This project focuses on the analysis of biological concept generators for load-bearing structures in view of the intrinsically competing aims of optimality versus multi-functionality and robustness. The overall goal is a deeper understanding of the principal underlying mechanisms in the evolution of biological systems and the specific properties emerging from these formation processes.
This comprises, in particular, the investigation of two partly complementary hypotheses derived from the same basic theory concerning evolutionary design principles. According to this theory, the design process of biological systems is more complex than a pure optimisation process, since the system has to maintain multiple functions simultaneously in order to ensure survival under various environmental conditions. Moreover, robustness against perturbations and imperfections is a crucial property that traditionally optimised systems might not possess.
Hypothesis 1: Assuming that multi-functionality always constitutes a compromise between opposing optimisation criteria, we hypothesize that the performance of technical load-bearing structures, for which only some of these criteria are important, can in principle be even better than its biological concept generator. However, this can only be achieved by approaches that go beyond a pure copying of the example and require an understanding of basic design principles of nature, including those important for technical implementation within the conceptual design process, while neglecting the unimportant principles. Thus, our goal is to obtain such an understanding and, based on that, to develop new design principles for technical implementations of load-bearing structures.
Hypothesis 2: Systems emerging from evolutionary processes are intrinsically more complex and more robust than ‚minimal‘ solutions optimised to maintain a single specific function. This hypothesis was originally motivated by the recent literature on systems biology related to a concept termed ‚functional robustness‘, which is so far mainly used in connection with intracellular regulation processes. This means that living cells have developed elaborate mechanisms to maintain certain functions under perturbations and are thus able to ensure survival under variable environmental conditions. The existing literature mainly deals with ordinary differential equation models with underlying network structures. In this project, we wish to investigate whether evidence also exists for such a positive correlation between structural complexity and robustness against perturbations and imperfections of the biological concept generators for engineering structures.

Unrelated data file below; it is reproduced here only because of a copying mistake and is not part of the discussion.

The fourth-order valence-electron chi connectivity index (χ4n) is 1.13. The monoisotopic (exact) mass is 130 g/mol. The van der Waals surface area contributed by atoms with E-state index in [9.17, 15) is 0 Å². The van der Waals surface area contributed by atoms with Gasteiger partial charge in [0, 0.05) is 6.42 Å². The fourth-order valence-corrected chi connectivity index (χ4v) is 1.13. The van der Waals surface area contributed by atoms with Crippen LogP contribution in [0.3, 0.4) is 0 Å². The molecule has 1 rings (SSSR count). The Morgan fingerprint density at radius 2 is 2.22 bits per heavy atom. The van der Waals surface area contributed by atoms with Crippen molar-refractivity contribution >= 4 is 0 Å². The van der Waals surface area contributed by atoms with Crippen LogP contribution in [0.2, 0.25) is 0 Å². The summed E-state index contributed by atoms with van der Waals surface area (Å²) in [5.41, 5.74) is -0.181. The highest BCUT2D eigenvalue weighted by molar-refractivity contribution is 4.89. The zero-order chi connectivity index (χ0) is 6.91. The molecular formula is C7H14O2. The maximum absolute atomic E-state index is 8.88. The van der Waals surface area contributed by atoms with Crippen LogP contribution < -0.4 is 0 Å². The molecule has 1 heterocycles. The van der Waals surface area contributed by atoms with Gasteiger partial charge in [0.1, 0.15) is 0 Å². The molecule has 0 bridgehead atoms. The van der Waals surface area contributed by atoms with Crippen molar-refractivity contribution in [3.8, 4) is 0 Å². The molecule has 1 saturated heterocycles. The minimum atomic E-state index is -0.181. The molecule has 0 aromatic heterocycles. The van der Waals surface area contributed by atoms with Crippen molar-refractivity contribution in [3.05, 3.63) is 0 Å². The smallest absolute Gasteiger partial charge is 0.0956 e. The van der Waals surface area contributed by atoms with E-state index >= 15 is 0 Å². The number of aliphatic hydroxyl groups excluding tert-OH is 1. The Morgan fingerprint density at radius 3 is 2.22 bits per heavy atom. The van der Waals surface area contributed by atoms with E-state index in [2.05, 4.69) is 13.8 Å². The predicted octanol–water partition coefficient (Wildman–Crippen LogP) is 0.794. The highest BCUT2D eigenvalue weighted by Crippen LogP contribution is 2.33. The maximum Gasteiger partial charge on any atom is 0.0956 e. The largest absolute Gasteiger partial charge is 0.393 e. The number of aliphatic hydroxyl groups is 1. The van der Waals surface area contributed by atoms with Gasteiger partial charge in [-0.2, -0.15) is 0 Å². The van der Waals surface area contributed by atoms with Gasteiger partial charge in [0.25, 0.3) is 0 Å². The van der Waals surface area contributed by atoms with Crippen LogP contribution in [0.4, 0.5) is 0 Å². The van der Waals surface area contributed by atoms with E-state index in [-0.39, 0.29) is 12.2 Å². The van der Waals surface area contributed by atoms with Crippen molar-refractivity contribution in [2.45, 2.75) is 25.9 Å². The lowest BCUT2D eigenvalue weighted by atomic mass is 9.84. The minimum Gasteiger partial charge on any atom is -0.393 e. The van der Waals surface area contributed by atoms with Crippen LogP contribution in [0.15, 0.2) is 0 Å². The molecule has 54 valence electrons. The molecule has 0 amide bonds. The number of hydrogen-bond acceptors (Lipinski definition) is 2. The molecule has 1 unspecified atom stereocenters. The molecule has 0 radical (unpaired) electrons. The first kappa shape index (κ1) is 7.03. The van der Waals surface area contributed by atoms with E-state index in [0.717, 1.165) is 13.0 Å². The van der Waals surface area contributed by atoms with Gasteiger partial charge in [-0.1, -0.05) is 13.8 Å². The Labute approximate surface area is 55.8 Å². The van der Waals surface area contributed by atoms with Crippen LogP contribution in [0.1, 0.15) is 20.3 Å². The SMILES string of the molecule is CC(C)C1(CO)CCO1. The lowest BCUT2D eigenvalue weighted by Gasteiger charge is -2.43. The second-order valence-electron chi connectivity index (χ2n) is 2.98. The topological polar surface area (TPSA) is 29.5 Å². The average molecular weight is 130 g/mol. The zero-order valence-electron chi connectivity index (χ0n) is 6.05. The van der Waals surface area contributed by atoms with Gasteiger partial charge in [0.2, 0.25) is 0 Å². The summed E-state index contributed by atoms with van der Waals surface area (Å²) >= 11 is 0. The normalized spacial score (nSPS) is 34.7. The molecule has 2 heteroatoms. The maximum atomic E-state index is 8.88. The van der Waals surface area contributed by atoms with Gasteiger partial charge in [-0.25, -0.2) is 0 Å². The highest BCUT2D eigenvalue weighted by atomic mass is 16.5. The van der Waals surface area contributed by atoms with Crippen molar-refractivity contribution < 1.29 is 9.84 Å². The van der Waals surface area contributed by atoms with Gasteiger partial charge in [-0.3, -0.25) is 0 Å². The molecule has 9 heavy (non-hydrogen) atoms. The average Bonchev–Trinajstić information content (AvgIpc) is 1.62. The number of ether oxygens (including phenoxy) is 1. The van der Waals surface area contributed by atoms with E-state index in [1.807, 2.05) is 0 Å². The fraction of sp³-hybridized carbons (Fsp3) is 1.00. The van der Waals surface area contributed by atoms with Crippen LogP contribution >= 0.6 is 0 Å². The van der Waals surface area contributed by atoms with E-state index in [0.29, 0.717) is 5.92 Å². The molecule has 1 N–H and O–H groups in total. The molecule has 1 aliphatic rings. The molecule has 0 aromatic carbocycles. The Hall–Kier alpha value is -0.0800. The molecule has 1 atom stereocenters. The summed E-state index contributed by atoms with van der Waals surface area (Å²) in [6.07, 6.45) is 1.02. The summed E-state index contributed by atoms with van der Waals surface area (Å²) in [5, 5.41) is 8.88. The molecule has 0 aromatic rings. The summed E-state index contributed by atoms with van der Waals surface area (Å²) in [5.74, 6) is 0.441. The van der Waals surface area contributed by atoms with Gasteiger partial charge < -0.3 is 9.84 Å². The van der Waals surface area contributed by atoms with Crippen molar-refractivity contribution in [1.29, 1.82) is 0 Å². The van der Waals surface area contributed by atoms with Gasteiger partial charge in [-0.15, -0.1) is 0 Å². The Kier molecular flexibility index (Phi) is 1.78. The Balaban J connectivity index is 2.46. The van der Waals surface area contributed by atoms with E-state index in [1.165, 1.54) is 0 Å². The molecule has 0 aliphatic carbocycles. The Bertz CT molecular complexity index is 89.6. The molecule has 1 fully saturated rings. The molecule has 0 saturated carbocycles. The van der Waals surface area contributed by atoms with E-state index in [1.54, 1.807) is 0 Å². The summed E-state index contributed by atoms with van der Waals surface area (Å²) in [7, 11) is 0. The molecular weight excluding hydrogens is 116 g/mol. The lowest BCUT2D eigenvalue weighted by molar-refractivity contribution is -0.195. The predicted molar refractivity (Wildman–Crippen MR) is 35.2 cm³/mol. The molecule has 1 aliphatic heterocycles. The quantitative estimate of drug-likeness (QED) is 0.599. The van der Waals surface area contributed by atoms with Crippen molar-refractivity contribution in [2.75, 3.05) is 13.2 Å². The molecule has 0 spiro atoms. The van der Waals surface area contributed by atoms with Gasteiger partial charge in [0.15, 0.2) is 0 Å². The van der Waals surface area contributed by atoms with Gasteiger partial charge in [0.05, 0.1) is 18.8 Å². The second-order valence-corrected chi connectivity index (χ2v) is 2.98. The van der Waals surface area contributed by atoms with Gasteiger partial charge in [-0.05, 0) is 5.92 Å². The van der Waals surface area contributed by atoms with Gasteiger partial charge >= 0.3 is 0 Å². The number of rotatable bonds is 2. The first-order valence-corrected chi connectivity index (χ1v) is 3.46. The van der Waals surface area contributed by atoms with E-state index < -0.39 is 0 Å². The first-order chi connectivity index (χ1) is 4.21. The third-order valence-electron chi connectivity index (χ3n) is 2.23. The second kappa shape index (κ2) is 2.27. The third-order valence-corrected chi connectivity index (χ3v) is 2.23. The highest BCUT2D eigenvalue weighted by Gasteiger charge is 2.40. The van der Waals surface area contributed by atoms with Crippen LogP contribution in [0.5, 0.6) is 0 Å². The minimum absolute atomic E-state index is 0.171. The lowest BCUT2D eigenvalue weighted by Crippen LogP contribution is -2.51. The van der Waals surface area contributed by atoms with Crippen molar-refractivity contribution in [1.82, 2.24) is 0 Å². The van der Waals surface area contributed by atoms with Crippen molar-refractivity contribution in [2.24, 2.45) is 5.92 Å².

One of the methodological concerns of this project is to perform abstraction in a quite formal approach based on graph theory, rather than the phenomenological or geometrical appearance of the biological concept generators. This provides the possibility of transferring biological principles, i.e. of achieving optimality and robustness, beyond the original biological functionality. More precisely, a biological example for a load-bearing structure does not have to be a load-bearing structure itself but can be any biological entity exhibiting a similar formal structure.
The overall aim of this project is to attain a deeper understanding of natural design principles and their mathematical abstraction in order to develop methods for designing efficient, robust and multi-functional technical structures that reach beyond existing concepts of multi-objective and robust design optimisation. Our project tcontributes to the advancement of knowledge in reverse bionics and enables creative structural design with natural methods that do not involve the mere technical implementation of solutions existing in nature.
Sample from a probability distribution in the parameter space that shows a highly correlated structure.